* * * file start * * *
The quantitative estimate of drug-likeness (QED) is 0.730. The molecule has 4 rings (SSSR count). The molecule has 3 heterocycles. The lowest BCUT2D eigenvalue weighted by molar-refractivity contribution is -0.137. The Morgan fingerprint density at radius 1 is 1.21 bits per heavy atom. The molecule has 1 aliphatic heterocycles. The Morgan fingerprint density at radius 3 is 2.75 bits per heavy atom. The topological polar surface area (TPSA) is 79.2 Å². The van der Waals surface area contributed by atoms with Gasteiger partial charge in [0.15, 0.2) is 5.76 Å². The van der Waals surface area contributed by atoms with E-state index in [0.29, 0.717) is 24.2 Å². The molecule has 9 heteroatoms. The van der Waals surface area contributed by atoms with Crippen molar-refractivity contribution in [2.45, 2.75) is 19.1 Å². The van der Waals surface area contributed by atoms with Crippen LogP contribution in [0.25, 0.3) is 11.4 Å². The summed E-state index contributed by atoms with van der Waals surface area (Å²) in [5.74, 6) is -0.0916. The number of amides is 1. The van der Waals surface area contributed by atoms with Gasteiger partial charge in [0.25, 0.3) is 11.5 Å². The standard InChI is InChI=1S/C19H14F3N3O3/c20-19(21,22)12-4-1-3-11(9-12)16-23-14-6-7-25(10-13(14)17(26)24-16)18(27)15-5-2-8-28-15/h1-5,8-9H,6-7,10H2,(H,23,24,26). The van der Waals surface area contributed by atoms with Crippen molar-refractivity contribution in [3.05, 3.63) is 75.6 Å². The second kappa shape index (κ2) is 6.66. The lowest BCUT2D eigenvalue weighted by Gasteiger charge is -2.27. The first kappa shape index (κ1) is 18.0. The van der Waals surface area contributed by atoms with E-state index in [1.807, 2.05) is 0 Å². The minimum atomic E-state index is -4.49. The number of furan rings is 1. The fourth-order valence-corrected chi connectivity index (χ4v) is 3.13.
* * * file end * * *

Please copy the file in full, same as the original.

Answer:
The quantitative estimate of drug-likeness (QED) is 0.730. The molecule has 4 rings (SSSR count). The molecule has 3 heterocycles. The lowest BCUT2D eigenvalue weighted by molar-refractivity contribution is -0.137. The Morgan fingerprint density at radius 1 is 1.21 bits per heavy atom. The molecule has 1 aliphatic heterocycles. The Morgan fingerprint density at radius 3 is 2.75 bits per heavy atom. The topological polar surface area (TPSA) is 79.2 Å². The van der Waals surface area contributed by atoms with Gasteiger partial charge in [0.15, 0.2) is 5.76 Å². The van der Waals surface area contributed by atoms with E-state index in [0.29, 0.717) is 24.2 Å². The molecule has 9 heteroatoms. The van der Waals surface area contributed by atoms with Crippen molar-refractivity contribution in [2.45, 2.75) is 19.1 Å². The van der Waals surface area contributed by atoms with Crippen LogP contribution in [0.25, 0.3) is 11.4 Å². The summed E-state index contributed by atoms with van der Waals surface area (Å²) in [5.74, 6) is -0.0916. The number of amides is 1. The van der Waals surface area contributed by atoms with Gasteiger partial charge in [0.25, 0.3) is 11.5 Å². The standard InChI is InChI=1S/C19H14F3N3O3/c20-19(21,22)12-4-1-3-11(9-12)16-23-14-6-7-25(10-13(14)17(26)24-16)18(27)15-5-2-8-28-15/h1-5,8-9H,6-7,10H2,(H,23,24,26). The van der Waals surface area contributed by atoms with Crippen molar-refractivity contribution in [3.05, 3.63) is 75.6 Å². The second kappa shape index (κ2) is 6.66. The lowest BCUT2D eigenvalue weighted by Gasteiger charge is -2.27. The first kappa shape index (κ1) is 18.0. The van der Waals surface area contributed by atoms with E-state index in [1.807, 2.05) is 0 Å². The minimum atomic E-state index is -4.49. The number of furan rings is 1. The fourth-order valence-corrected chi connectivity index (χ4v) is 3.13.